Posted on Jun 05, 2019, 4 p.m.
People take statins with the goal of improving their health, but these drugs do not come without many side effects, and they have been under fire for a long time due to their lack of results, as well as raising the risk of diabetes. Another study has added to reasons for avoiding these drugs in that they may cause amyotrophic lateral sclerosis.
ALS is a fatal and irreversible nervous system disorder that causes progressive muscle strength loss. It is also known as Lou Gehrig’s disease and causes nerve cells within the spinal cord and brain which control voluntary muscle to die. This may start with weakness in one arm/leg and speech changes before leading to muscle twitching to eventually prevent movement, speach, eating, and breathing.
According to a new study statins may be one of the driving factors behind sporadic cases of amyotrophic lateral sclerosis which accounts for 9 out of 10 cases of ALS. As published in the Drug Safety journal researchers examined the reporting odds ratio of statins in relation to amyotrophic lateral sclerosis and ALS like symptoms, of which an ROR of 6 or more typically suggests probably cause.
The RORs for amyotrophic lateral sclerosis were elevated for all of the statins investigated, but lipophilic statins such as Lovastatin/Altoprev were found to have had an alarmingly high ROR of 107; Simvastatin/Zocor was at 23; Atorvastatin/Lipitor was at 17; and Rosuvastatin/Crestor was at 9.09. Based on their findings the researchers concluded there is a connection and it warrants further exploration.
Statins have also been linked to a higher risk of heart disease and memory loss. Common side effects to taking these drugs include but are not limited to fatigue, cognitive problems, muscle symptoms, as well as some note aggression, irritability, and numbness/tingling in extremities. While statins are intended to lower the risk of ischemic stroke they can increase the risk of suffering hemorrhagic strokes.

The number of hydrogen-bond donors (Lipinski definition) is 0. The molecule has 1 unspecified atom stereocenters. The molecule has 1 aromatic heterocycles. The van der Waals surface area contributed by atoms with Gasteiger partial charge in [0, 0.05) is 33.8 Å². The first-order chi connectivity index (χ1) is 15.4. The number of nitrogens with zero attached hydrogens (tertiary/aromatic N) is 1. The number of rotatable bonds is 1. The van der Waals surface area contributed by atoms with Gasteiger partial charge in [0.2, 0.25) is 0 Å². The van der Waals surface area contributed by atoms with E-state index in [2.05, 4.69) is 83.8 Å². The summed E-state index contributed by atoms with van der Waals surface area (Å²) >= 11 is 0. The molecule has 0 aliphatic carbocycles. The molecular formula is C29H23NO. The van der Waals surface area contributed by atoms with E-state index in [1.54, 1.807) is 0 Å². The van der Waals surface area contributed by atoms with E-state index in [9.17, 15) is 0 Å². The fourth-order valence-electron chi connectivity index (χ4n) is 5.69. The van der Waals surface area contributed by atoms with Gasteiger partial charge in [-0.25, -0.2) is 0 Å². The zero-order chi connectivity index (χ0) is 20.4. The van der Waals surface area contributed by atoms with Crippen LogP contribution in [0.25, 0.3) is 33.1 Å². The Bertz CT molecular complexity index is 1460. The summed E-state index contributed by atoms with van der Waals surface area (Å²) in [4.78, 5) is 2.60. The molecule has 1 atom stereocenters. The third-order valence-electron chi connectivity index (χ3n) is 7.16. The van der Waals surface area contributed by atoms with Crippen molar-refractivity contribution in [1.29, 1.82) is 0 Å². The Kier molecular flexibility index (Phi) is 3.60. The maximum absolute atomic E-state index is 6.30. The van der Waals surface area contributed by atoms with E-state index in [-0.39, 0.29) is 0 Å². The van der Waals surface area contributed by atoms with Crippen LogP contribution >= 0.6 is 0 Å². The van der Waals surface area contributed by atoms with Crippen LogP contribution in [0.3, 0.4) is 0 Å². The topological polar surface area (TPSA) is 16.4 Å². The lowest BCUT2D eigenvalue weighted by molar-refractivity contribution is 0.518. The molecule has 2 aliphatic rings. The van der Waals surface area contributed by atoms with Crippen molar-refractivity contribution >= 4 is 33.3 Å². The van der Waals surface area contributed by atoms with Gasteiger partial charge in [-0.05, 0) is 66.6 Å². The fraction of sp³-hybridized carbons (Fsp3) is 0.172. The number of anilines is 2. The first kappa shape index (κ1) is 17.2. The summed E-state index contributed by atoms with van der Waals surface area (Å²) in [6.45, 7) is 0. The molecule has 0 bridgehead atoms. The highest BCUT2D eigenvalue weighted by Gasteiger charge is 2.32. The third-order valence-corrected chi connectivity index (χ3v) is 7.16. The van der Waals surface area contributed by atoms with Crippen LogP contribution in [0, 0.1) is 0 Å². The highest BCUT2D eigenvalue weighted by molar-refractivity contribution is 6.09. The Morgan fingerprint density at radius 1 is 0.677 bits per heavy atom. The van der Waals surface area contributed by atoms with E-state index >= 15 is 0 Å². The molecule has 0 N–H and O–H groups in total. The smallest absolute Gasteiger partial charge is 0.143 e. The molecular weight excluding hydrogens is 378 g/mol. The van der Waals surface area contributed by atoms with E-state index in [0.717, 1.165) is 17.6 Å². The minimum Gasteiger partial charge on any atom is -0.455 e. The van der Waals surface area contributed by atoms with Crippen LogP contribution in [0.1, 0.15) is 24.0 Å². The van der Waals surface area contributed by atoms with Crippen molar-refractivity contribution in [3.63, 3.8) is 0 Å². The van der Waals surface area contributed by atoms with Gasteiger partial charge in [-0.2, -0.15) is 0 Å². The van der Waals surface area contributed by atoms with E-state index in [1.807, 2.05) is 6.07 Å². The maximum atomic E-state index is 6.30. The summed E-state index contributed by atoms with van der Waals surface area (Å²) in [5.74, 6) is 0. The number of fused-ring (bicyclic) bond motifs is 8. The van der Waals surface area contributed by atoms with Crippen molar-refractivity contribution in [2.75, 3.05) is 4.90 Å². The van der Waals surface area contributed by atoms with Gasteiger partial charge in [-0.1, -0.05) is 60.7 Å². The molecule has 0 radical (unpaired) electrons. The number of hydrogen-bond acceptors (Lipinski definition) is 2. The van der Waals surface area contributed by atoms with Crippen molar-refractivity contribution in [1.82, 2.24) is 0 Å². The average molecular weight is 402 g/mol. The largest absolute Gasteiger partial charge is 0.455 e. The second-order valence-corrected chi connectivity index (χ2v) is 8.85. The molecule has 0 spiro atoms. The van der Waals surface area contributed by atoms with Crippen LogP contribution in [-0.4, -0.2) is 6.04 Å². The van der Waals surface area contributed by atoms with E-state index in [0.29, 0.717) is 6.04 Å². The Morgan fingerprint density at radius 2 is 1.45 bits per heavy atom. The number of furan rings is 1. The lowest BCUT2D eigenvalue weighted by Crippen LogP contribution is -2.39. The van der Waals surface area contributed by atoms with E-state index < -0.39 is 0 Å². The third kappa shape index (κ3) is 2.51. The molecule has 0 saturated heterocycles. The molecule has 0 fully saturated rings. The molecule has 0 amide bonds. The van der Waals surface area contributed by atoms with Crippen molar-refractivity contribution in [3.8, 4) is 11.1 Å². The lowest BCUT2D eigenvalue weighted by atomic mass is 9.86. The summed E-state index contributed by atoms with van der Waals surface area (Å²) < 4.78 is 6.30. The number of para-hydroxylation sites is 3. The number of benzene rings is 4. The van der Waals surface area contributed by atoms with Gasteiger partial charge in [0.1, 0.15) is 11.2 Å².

To add to list of possible negatives statins have also been shown to double the risk of developing diabetes, and the risk is even higher among post menopausal women. A large study involving more than 150,000 women showed the risk for postmenopausal women of diabetes increases by 71% when they are taking statins.
Some people may be able to avoid taking statins by making healthy lifestyle changes that will improve health and bring cholesterol levels to healthier levels. While making these changes is not as easy as reaching for a pill, improving your diet and participating in regular exercise doesn’t come with the negative side effects these drugs carry such as ALS, in fact they will have the opposite effect and come with many positive benefits.
It is estimated that close to 1 in 4 Americans over the age of 45 is taking statins, it is important that people are aware of the potential dangers and that there are alternatives for lowering cholesterol and protecting the heart. The first step is adding more healthy foods to the diet known to fight cholesterol such as fiber, omega-3 fatty acids, and garlic. Secondly avoid being sedentary, get up and get moving, try starting with a few casual strolls around the block after dinner and gradually increase intensity and duration. Talk to your doctor who should be happy to help you work out a healthy plan to improve your health with the goal of removing the need for pharmaceuticals.
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